Annie Henk brings a motherly strength to the part of Reina who, grounded in common sense survivorship, can’t stand Olga..  Liza Fernandez conveys Juana’s huge, personal grief even through occasional valiant and lovely smiles.  As Carmen, Xochitl Romero is fragile but tough enough to say what needs to be said when it comes to getting a job.  Gerardo Rodriguez plays a strong Lalo, the boss’s man who finds a way to speak up for himself to the boss.  Haynes Thigpen as Daryl is a convincing all-out brute toward undocumented women while fearful of his father.

Rachel Hauck’s brilliant “chicken coop” environment set, with lighting by Russell H. Champa and sound by Jill BC Du Boff, and Theresa Squire’s costumes — scruffy and touching — add to the sense that one has shared the world of the characters.

Ramirez represents a system that is socially unjust but where actions are fueled by personalities.  To The Bone brushes near greatness in its interplay of character and fate.  Like Melina Mercouri in Never on Sunday, the author seems to draw back from looking full in the face the powerful tragedy she has created.

To the Bone plays at the Cherry Lane Theater in New York City’s West Village through October 4, 2014.

Review | Crane Story by Jen Silverman | Directed by Katherine Kovner | The Playwright’s Realm at The Cherry Lane Theatre

… liminality …

Crane Story takes up an interesting topic: mixed states of being.  Characters are Japanese and American, can seem both male and female, and move between the world of the living and the dead.  As Theo, the American guitarist exasperatedly exclaims to his beloved, I don’t know if you’re alive or dead, or a man or a woman.

Review | David Greenspan performs Gertrude Stein’s Lecture PLAYS | Foundry Theatre | Cherry Lane Theatre

… intelligence at work …

There is a theatrical genius among us:  David Greenspan. On two Mondays in February this charismatic actor and writer performed Gertrude Stein’s lecture about plays as a monologue, Greenspan/Stein.  He characterizes her without imitating her.  How?  By finding the thought processes that lie behind the words and conveying them through his expressions, rhythms, changes of pace and gestures.  The audience concentrates intensely.  The effect:  Stein’s muddy though purposeful lecture takes on the suspense of an action thriller.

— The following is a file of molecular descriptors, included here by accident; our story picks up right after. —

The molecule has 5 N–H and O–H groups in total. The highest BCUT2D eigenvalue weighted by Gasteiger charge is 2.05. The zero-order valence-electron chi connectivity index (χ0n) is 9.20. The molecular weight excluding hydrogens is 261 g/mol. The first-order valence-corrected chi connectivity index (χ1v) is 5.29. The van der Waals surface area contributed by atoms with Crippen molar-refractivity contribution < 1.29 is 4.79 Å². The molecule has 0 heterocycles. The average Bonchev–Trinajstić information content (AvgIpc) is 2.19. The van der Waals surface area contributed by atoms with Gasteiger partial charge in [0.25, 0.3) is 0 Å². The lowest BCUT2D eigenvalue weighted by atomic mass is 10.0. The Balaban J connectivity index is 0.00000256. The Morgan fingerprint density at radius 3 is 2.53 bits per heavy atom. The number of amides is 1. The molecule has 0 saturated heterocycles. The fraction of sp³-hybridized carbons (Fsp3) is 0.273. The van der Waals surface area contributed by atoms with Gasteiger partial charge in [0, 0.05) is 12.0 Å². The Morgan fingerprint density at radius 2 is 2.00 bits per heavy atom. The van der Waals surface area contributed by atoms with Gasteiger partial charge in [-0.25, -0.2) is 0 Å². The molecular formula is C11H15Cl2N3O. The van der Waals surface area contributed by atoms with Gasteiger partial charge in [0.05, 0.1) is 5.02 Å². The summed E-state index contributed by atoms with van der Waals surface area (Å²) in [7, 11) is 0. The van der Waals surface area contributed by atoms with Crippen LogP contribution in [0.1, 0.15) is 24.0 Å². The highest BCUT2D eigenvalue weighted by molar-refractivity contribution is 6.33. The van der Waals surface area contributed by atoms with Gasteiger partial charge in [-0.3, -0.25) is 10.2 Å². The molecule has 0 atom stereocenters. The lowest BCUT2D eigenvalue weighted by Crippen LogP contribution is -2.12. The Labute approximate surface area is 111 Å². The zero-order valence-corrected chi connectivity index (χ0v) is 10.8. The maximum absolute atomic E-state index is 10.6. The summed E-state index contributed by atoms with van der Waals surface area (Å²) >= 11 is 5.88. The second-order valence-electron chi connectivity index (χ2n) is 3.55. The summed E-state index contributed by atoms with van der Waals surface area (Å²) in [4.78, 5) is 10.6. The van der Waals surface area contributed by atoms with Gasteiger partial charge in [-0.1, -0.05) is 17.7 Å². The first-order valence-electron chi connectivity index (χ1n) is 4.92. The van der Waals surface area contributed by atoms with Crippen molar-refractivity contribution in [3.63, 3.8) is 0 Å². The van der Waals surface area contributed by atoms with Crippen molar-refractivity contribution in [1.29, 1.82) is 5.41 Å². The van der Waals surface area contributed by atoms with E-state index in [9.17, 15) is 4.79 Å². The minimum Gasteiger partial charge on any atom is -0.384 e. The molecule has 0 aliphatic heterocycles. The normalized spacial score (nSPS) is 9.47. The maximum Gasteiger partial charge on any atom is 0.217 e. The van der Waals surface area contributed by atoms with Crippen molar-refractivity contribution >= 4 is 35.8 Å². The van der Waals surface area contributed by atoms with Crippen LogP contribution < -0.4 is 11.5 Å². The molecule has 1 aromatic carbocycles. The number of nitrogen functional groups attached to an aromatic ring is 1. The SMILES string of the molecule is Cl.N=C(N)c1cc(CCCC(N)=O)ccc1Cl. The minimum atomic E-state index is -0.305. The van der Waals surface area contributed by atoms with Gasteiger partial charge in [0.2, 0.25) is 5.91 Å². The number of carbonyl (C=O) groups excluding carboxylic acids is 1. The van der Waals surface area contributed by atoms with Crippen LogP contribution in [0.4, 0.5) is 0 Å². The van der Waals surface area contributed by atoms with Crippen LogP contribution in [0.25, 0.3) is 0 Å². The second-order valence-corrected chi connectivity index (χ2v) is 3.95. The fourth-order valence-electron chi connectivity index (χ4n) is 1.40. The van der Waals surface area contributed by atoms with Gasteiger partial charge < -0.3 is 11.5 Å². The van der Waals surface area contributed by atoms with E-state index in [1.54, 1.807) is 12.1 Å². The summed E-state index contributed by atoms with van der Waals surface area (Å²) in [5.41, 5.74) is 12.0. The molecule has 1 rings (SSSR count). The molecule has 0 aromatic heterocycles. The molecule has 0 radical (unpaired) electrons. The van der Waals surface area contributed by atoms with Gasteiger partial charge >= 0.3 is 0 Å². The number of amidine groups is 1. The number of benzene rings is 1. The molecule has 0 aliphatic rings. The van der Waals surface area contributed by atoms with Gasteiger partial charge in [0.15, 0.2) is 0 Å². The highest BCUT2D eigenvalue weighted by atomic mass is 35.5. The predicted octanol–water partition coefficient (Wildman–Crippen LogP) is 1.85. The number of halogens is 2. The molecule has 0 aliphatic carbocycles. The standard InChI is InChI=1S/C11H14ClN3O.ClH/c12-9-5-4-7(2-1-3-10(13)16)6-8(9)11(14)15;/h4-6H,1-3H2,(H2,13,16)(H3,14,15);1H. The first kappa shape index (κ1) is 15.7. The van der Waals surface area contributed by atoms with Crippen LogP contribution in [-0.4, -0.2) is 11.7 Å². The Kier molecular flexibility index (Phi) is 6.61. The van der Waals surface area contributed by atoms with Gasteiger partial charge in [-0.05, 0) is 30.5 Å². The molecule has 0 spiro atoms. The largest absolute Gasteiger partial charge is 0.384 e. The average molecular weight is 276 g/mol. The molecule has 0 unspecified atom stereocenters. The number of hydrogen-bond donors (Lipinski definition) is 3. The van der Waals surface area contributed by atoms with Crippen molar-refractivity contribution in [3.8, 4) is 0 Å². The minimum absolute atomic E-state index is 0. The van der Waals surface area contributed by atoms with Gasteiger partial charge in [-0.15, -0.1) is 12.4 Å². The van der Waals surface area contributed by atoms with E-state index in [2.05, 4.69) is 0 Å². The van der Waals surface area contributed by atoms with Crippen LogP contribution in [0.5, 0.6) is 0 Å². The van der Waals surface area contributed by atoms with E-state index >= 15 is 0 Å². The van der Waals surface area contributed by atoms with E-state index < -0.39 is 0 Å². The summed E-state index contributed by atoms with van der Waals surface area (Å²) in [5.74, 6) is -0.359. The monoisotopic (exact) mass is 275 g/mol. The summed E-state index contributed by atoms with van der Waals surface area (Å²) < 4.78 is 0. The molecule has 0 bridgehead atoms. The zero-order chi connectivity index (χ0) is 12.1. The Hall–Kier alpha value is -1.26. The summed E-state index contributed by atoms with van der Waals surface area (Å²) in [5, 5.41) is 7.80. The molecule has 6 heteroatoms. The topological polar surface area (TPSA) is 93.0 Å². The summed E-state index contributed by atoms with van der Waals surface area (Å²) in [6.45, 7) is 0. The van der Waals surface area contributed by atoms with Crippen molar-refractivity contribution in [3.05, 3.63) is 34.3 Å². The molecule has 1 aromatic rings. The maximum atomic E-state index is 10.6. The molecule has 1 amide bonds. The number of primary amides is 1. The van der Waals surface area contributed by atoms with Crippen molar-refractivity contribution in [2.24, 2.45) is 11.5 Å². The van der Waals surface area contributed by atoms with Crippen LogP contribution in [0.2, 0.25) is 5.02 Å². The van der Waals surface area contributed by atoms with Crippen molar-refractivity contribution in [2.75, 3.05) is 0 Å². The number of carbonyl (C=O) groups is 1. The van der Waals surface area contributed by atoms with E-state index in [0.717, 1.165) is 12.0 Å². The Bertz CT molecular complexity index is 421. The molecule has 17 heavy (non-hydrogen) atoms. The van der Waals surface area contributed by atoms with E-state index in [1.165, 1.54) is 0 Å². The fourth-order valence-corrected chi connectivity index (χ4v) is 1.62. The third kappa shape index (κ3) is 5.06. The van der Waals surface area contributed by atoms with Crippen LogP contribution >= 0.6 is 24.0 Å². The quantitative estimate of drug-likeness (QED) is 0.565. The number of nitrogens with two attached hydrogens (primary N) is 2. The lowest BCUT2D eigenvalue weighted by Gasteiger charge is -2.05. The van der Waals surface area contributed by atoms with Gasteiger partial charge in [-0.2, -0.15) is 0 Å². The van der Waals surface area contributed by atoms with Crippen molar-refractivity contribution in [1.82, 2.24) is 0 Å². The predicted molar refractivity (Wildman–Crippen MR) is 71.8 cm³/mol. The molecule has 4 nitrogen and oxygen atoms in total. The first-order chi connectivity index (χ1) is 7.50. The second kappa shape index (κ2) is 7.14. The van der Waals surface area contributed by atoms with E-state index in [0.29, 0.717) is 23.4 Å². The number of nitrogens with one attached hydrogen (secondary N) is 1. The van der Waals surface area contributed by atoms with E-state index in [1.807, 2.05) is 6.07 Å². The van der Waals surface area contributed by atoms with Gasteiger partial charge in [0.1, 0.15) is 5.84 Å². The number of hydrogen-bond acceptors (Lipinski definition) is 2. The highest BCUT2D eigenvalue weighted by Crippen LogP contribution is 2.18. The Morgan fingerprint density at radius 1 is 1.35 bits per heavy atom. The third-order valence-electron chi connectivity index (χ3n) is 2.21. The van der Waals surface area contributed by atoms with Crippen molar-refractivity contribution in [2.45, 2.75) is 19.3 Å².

Stein peppers her sentences (to the extent they are sentences) with the creative holy grail of the early 20th century — the search for essence.  She’s in harmony with her friends, Picasso and Matisse, and their search for essence but there’s a big difference:  they succeeded, expressing the essential through new modes of abstraction.  Stein didn’t have the creative capacity herself to do for words what the painters did for the visual arts, though she set a challenge for others.

In the new modern painting, telling a story and expressing essence were totally opposed.  In this Lecture, and elsewhere, Gertrude Stein, seeking a comparable purity for her writing, subverts her own narrative.  She also gives herself over to a stream of consciousness style that reflects contemporary interest in ongoing process, and in new psychoanalytic ideas.  These features make her writing hard to follow, to the ridiculous at times — this is an amusing theater piece — but they’re driven by hot, revolutionary convictions with continued import that Greenspan makes accessible by conveying her thoughts-in-motion.

In contrast to Plato who wrote dialogs, Aristotle wrote his philosophy straight yet recently Greenspan performed a monologue of Aristotle’s writings about theater, from the Poetics, that was as intensely dramatic — and deeply moving — as any play I’ve seen.  It was something of a shock.  But, yes, intelligence at work to create ideas is drama — that’s what Greenspan reveals.

Watch what this remarkable theater personality does next!

Review | Telephone by Ariana Reines | Directed by Ken Rus Schmoll | Foundry Theatre | Cherry Lane Theatre

(seen in preview)

… is anybody there? …

There’s a really terrific gadget from ancient Egypt illustrated in the current issue of Archaeology magazine (Mar/Apr 09, p 38) — a flat, rectangular stone somewhat rounded at the top, and decorated with ears.  The idea was you could talk into it though the ears and the gods would hear you, “like an ancient cell phone.” Did the gods give ear?  The scientifically minded and result oriented Alexander Graham Bell, as he’s characterized in Part 1 of Telephone, would have been skeptical but Thomas Watson, his collaborator in the great invention, more given to imaginative flights, would have said “I knew it!”  Thus playwright Ariana Reines conveys the complementary aspects of successful invention.